Sid Meier’s Civilization series is a popular turn-based strategy game that effectively introduces new gameplay elements with each subsequent title released. The next installment in the series, Civilization 6, is set to release on October 21st. In addition to Sean Bean narrating the Tech and Civics Trees, there are a few key gameplay differences that fans of the Civilization series should note.
So what changes can you expect in Civilization 6? Let’s dive right in!
Something that we found particularly interesting when scoping out the changes between Civilization 6 and its predecessor, Civilization 5, were the changes to movement. In Civilization 6, you can no longer
This forces players to carefully strategize movement of their special units while also emphasizing the need to plan ahead prior to moving military units around. For fans of the Civilization series, this change may take the most getting used to, especially in early gameplay. One new workaround to the changes in movement is that roads are now easier to lay down along trade routes in Civilization 6.
Two Tech Trees
Civilization 6 has changed the way in which Tech and Civics Trees work. The Tech Tree has been split into two branches, with one focusing on Culture. Whether you end up loving or hating the new trees, which can come across as more simplistic than the ones found in Civilization 5, there’s no denying that they shift the way you build up your civilization early on in the game. I’m still on the fence about the new changes to the Tech Trees, and feel the effort to simplify them may rub die-hard Civ fans the wrong way. However, on a positive
In the Civilization series, the location you decide to plant your civilization in the beginning of the game is important. However, in Civilization 6, your building location is now of critical importance and your choice of location can make or break your game. Essentially, where you choose to build will impact your fate… so choose carefully!
For example, if you don’t have a flat hexagon on either side of your city center and freshwater source, you will never be able to construct an Aqueduct. This emphasizes strategic tile
In the Gods & Kings expansion to Civilization 5, a way to secure a “religious victory” was implemented. However, the requirements for securing said victory played a lot into other victory conditions rather than being a method in and of itself. In Civilization 6, a standalone Religious Victory has been introduced in which players can win by converting the world to their civilization’s religion.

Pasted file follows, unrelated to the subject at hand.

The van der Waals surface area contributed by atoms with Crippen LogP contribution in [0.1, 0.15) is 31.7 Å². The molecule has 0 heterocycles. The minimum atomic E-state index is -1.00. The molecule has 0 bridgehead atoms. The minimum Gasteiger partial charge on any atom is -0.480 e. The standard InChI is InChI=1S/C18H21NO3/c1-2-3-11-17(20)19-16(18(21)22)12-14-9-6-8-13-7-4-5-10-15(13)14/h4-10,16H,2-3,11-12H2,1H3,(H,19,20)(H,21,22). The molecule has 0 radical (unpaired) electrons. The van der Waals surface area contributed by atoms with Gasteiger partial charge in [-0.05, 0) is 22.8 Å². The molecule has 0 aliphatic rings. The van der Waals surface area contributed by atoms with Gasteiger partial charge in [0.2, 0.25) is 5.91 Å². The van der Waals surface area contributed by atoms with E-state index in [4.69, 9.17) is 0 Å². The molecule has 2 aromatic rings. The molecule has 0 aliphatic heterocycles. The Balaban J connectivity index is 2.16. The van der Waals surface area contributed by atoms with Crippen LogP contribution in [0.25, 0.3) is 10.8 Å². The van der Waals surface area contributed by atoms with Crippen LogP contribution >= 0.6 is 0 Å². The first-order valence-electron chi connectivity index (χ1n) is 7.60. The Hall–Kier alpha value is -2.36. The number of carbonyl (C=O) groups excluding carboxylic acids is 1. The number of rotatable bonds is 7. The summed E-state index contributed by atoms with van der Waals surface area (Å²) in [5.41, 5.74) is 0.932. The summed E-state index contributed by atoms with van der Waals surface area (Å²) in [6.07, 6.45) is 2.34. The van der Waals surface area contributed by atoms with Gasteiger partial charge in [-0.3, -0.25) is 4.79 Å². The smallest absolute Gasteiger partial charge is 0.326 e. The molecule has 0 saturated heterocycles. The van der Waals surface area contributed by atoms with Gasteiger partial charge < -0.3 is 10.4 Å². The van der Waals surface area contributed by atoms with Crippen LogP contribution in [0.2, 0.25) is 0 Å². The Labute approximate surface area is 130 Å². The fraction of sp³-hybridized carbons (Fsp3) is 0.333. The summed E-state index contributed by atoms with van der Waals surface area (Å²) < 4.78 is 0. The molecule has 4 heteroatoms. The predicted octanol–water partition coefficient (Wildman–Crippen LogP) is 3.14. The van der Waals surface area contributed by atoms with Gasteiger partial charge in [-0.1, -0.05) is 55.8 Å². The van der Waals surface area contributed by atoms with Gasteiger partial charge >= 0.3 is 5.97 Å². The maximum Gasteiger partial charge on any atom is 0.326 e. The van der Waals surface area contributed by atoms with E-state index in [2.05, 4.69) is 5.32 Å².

Additionally, there are some comical religious combat elements in which missionaries can duke it out until one missionary gives up and calls it quits. I personally don’t feel like I’ll be spending a lot of time focusing on securing a Religious Victory, yet it’s nice to know the option is there to test out when I feel like trying something different.
Perhaps the most important change in Civilization 6, the AI opponents you face in the game’s single player mode now have “agendas” and motivations behind their actions. Instead of attempting to make the AI in Civilization 6 behave like a human player, they’ve instead been programmed to work towards various different goals. In fact, many AI Agendas are hidden and must be uncovered by the player. Furthermore, this change adds more depth to the single-player experience as a whole.
Personally, I’ve always preferred playing the Civilization games solo as opposed to multiplayer because I enjoy the aspect of uncovering each civilization’s strengths and weaknesses. The difference in AI behavior now enhances that and makes single-player a more robust, standalone experience.
What do you think of some of the new changes coming to Civilization 6? Let us know in the comments below, and stay tuned for more information on Civilization 6 prior to its release on October 21st!
For more news and features here at Indie Obscura, be sure to check out how the new Stardew Valley update added in divorce options, the official announcement of Nidhogg 2, and learn more about Civilization 6 voice actor Sean Bean.Load Comments